The Best Financial Move I Ever Made

by Ouida on March 25, 2010

I’ve mentioned before that I was a financial wreck.  Wracking up thousands of dollars in credit cards each month. Buying $15 dollar a pound coffee, deferring the interest payments on my student loans until I almost completely reversed the benefit of having received student loan payback.  I spent money and had nothing to show for it.  Did you know, it is possible to nickel and dime yourself into massive credit card debt?  I sure found that out the hard way.  Ten dollars here, 50 dollars there can quickly add up to $16,000 dollars.  I don’t know what prompted me to finally make the move but I did.  I saved $50 dollars and I did it while still owing about $9,000.  Then two weeks later I saved another $50 dollars.  This went on until I had saved $500 dollars.  The most I had ever saved as an adult was $197.  It sat in a money market account for years until I realized the money was there, I withdrew and spent it.  I was afraid that once I got to $200 dollars, I would spend the money, but I did not and made it to $500 dollars, then I started saving $100 dollars each pay period.  There is a lot of talk about automating your finances, automating your savings.  There was nothing automated about what I did at all.  I joyfully went to the ATM machine every two weeks and manually moved the money from my checking account into a savings account. I called that day my money day.  I transformed pay day, a day I got money to pay the bills, to PAY DAY, the day I paid myself.  I continued to make those manual transfers for years remaining conscious of saving and what it takes to save.  I would not recommend that a person just starting to get on firm financial footing automate their finances, especially their savings.  Easy in, easy out.

Each time I moved money to my savings account I maintained a conscious connection with my money.  On a deeper level, it was as though I was sending my money on a journey willing it to grow and change while severing myself from my immediate need for it.  Each act of saving became one small ceremony.

Saving sounds boring, but you will never build wealth without developing that skill.  Each dollar saved becomes a seed that can be used for future investments, growth, enjoyment, enrichment.  Each dollar saved becomes a kind of cheerleader encouraging more savings.  I began saving even though I owed $9000 in credit card debt and another $52,000 in car and student loan debt.   As my savings grew, I felt empowered in relation to that debt and felt that I could only succeed in paying it off.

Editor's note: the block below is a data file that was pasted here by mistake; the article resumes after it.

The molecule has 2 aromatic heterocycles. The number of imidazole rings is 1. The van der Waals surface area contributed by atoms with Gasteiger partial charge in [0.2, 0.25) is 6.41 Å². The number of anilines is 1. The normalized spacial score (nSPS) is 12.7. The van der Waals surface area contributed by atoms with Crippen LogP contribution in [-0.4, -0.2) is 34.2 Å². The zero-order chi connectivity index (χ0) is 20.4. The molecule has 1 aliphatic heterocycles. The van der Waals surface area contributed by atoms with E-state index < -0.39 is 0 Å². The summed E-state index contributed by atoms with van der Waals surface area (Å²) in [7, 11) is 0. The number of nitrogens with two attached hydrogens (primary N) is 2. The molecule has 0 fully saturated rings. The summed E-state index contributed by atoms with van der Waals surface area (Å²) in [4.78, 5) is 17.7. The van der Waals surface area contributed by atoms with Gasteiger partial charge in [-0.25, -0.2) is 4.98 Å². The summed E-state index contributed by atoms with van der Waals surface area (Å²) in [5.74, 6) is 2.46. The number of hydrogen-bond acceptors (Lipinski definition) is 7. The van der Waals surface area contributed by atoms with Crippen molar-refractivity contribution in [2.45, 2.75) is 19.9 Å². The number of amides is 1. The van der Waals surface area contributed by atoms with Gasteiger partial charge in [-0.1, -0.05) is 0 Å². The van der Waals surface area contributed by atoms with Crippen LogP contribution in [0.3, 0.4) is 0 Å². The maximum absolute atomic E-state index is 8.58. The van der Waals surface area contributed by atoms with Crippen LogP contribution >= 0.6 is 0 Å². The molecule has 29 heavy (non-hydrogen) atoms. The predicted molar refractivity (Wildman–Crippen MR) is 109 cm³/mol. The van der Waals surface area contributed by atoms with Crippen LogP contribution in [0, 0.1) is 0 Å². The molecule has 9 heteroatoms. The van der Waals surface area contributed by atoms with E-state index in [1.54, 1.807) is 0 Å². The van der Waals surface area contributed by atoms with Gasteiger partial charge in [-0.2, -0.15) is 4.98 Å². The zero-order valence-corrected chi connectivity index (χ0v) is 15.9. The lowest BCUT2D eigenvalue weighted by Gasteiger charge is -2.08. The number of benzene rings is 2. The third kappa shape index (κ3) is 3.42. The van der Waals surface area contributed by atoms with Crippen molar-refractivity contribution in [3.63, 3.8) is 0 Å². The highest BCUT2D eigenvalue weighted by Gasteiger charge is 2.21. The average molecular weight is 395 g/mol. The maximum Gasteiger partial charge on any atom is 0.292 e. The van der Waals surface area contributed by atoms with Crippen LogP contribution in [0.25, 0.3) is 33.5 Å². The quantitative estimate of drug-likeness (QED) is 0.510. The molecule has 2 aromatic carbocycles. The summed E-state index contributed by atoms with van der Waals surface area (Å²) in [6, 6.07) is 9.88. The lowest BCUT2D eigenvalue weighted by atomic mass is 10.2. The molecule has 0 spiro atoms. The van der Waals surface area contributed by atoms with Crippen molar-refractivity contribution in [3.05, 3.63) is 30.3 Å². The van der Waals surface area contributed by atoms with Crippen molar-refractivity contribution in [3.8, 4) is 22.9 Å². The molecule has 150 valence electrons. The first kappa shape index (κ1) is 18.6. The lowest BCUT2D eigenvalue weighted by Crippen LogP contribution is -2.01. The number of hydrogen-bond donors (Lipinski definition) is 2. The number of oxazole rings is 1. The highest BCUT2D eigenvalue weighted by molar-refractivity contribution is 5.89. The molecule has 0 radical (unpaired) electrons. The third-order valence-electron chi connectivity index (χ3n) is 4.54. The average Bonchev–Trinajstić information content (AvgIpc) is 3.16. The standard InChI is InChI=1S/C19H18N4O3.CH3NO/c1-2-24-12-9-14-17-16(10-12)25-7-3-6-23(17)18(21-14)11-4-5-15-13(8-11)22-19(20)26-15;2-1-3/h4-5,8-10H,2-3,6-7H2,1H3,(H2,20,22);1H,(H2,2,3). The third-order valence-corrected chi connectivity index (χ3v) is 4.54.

As I began saving, little catastrophes started happening.  You know what I mean, the petty cash emergencies that seemed to occur just when I’d get a little bit ahead.  Those cash emergencies were always some amount less than the savings in my account but they always seemed to occur as I approached certain thresholds.  For instance when I saved my first $500 dollars a $200 dollar emergency would come along. I complained about this phenomenon to my mother who told me to be grateful that I had the money.  I certainly was grateful, but I also felt that it should be okay for me to get ahead.  So I adopted the philosophy that it was okay for me to have more than I needed.  That philosophy became an affirmation and I began to save more and the petty cash emergencies stopped happening.  It all began with the decision to save $50 dollars and to be conscious in that decision.  I was listening to a seminar by T. Harv Eker.  He interviewed a woman who started with a dollar and saved fractions of that dollar.  She began putting the money in a masonry jar until there was enough there to open an account.  She wasn’t ashamed that she had less than a dollar that she felt she could save.  Within just a year she saved $10,000 and managed to secure a higher paying job.  She talked openly about the psychological boost having money in the bank gave her.

Saving money is boring, but it really shouldn’t be that exciting when you think about it.  Leave the excitement for the derivatives traders.

What is your best financial move.  Please comment.

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{ 4 comments… read them below or add one }

Matthew Wise March 26, 2010 at 6:49 am

Great post for a tired woman at the end of a busy work week!


Ouida March 26, 2010 at 9:56 pm

Thank U!


Ruth T. Vincent March 27, 2010 at 8:09 am


I think ‘shame’ made you turn the page and begin to save. How about that day while you were visting in Atlanta, I took you to rent a car and had to use my credit card because your cards were maxed out? Being the kind of mother I am, I did not let that moment go without appropriate remarks.


Ouida March 27, 2010 at 8:41 am

Dear Blogger, I am unable to give a lengthy reply as I have become temporarily disabled by the knife in my back. Check out my Walmart Epiphanies Post from last week.


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